See also: 16th century in literature
Table of contents
- Beginning of the "Little Ice Age", a cooling period that resulted in lower crop yields across the world, and harsher climates especially in northern latitudes.
- The modern square root symbol is first used.
- Portugal conquers the Sultanate of Malacca. Start of Portuguese colonisation in South-East Asia. (1511)
- Castile invades the kingdom of Navarre (1512).
- Niccolò Machiavelli writes The Prince.
- The Ottoman Empire reaches its peak during the reign of sultan Suleiman the Magnificent (reigned 1520-1566). Kingdom of Hungary in shambles after numerous attacks, troops of the Ottoman Empire directly attack the Habsburg Empire and lay siege upon Vienna, but fail to conquer the city in 1529.
- European explorers explore the New World. Castile conquers the Aztec Empire in Mexico (1521) and the Inca Empire in South America (1533), resulting in the destruction of the native civilizations of Mesoamerica and the Andes. Vast increase in amount of bullion in circulation in Europe. The horse introduced to the Americas.
- First circumnavigation of the globe by a ship of Ferdinand Magellan's expedition. Only one ship survived the journey, under the command of the Basque captain Juan Sebastián Elcano (1522).
- Protestant reform of the Christian church in several countries in Northern Europe.
- In the Diet of Speyer, a group of princes and imperial cities of the Holy Roman Empire sign a protestation against the Edict of Worms. This marks their support of Lutheranism (1529).
- Poland chooses religious tolerance.
- Polish writers are eager to discuss religious differences. They print their works in the Polish language for the first time.
- King Henry VIII of England breaks with Roman Catholic Church and forms Church of England (1533)
- French Wars of Religion between Catholics and Huguenots in France (1562 – 1598).
- Copernicus publishes his theory that the Earth and the other planets revolve around the Sun (1543)
- The Council of Trent (1545 – 1563), one of the ecumenical councils of the Catholic Church, defined a large number of new dogmas in response to the Protestant Reformation.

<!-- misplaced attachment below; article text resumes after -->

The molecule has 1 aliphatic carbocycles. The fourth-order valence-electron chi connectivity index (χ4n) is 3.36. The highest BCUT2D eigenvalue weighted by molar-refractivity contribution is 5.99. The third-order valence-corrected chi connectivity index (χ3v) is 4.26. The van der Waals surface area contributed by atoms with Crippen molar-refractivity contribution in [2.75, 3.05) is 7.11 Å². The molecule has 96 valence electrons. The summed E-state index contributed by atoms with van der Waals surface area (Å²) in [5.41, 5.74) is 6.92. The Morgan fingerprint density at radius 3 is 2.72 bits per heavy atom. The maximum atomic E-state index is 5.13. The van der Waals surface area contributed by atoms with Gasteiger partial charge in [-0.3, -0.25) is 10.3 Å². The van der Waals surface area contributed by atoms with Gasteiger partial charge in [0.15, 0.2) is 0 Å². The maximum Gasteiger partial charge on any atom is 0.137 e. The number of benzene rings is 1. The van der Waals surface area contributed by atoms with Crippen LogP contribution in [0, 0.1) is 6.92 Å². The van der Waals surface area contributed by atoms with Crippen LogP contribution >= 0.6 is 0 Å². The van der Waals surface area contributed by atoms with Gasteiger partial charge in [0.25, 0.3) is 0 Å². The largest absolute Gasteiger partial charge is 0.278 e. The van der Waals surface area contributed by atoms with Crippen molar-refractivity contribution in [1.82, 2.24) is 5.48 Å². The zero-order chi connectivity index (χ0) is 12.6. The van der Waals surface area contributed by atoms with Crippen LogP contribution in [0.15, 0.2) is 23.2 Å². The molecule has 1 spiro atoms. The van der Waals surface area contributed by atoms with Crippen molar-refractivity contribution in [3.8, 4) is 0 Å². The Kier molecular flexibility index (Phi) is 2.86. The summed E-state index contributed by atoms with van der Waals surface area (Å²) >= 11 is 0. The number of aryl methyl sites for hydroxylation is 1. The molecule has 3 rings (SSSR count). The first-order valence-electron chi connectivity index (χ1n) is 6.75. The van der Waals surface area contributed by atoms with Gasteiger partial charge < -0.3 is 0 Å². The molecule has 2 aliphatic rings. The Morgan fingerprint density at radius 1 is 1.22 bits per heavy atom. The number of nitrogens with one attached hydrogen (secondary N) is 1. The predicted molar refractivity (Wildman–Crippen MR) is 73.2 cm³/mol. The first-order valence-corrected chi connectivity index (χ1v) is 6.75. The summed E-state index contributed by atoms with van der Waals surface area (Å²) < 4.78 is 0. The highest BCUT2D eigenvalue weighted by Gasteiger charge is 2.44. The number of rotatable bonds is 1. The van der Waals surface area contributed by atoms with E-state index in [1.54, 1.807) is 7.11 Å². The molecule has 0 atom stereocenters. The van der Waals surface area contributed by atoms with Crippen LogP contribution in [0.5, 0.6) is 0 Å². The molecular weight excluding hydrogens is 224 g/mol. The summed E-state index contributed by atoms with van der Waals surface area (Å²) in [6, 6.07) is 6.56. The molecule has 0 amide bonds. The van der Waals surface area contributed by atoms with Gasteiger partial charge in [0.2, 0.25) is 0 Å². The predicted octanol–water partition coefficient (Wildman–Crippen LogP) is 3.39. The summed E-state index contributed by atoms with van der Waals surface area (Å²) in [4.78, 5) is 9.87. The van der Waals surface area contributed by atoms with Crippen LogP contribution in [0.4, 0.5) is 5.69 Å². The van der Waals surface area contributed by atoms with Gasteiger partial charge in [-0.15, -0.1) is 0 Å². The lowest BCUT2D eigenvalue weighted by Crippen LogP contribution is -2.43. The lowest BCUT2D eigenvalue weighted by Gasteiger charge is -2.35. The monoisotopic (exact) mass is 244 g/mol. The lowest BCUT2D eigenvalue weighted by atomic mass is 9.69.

- Azuchi-Momoyama period of the History of Japan (1568 – 1600). Following the long civil wars of the Sengoku period daimyos Oda Nobunaga and Toyotomi Hideyoshi attempt to unify Japan under their command.
- In the Dutch revolt of 1568-1648, a small nation gained independence from the superpower of the day (Spain).
- Poland and Lithuania form the Commonwealth (1569 – 1795)
- Gregorian Calendar adopted by Catholic countries (1582)
- After the Fall of Antwerp (1585), many of its merchants fled to Amsterdam
- Henry VII of England, founder of the Tudor dynasty. Introduced ruthlessly efficient mechanisms of taxation which restored the kingdom after a state of virtual bankruptcy due to the effects of the Wars of the Roses (1457 – 1509).
- Michelangelo Buonarroti, Italian painter and sculptor (1475 – 1564).
- Thomas More, English politician and author (1478 – 1535).
- Martin Luther, German religious reformer (1483 – 1546).
- Hernán Cortés, Spanish Conquistador (1485 – 1547).
- King Henry VIII of England, founder of Anglicanism (1491 – 1547).
- King Francis I of France, considered the first Renaissance monarch of his Kingdom (1494 – 1547).
- Suleiman the Magnificent, Sultan of the Ottoman Empire. Conqueror and legal reformer (1494 – 1566).
- Charles V, Holy Roman Emperor and the first to reign as King of Spain. Involved in almost constant conflict with France and the Ottoman Empire while promoting the Spanish colonization of the Americas (1500 – 1558).
- Mary I of England. Attempted to counter the Protestant Reformation in her domains. Nick-named Bloody Mary for her Religious persecution (1516 – 1558).
- King Philip II of Spain, self-proclaimed leader of Counter-Reformation (1527 – 1598).
- Queen Elizabeth I of England, central figure of the Elizabethan era (1533 – 1603).
- Oda Nobunaga , daimyo of the Sengoku period of Japanese civil war. First ruler of the Azuchi-Momoyama period (1534 – 1582).
- Toyotomi Hideyoshi , daimyo of the Sengoku period of Japanese civil war. Second ruler of the Azuchi-Momoyama period (1536 – 1598).
- Edward VI of England, notable for further differentiating Anglicanism from the practices of the Roman Catholic Church (1537 – 1553).
- Lady Jane Grey, Queen regnant of England and Ireland. Notably deposed by popular revolt (1537 – 1554).
- Queen Mary I of Scotland, First female head of the House of Stuart (1542 – 1587).
- Miguel de Cervantes, Spanish author (1547 – 1616).
- King Henry IV of France and Navarre, ended the French Wars of Religion and reunited the kingdom under his command (1553 – 1610).
- William Shakespeare, English author (1564 – 1616).
- John Donne, English metaphysical poet (1572 – 1631)
Inventions, discoveries, introductions
- Introduction of the spinning wheel revolutionizes textile production.
- New world crops such as maize, potatoes, chocolate, and tomatoes, become known to Europeans.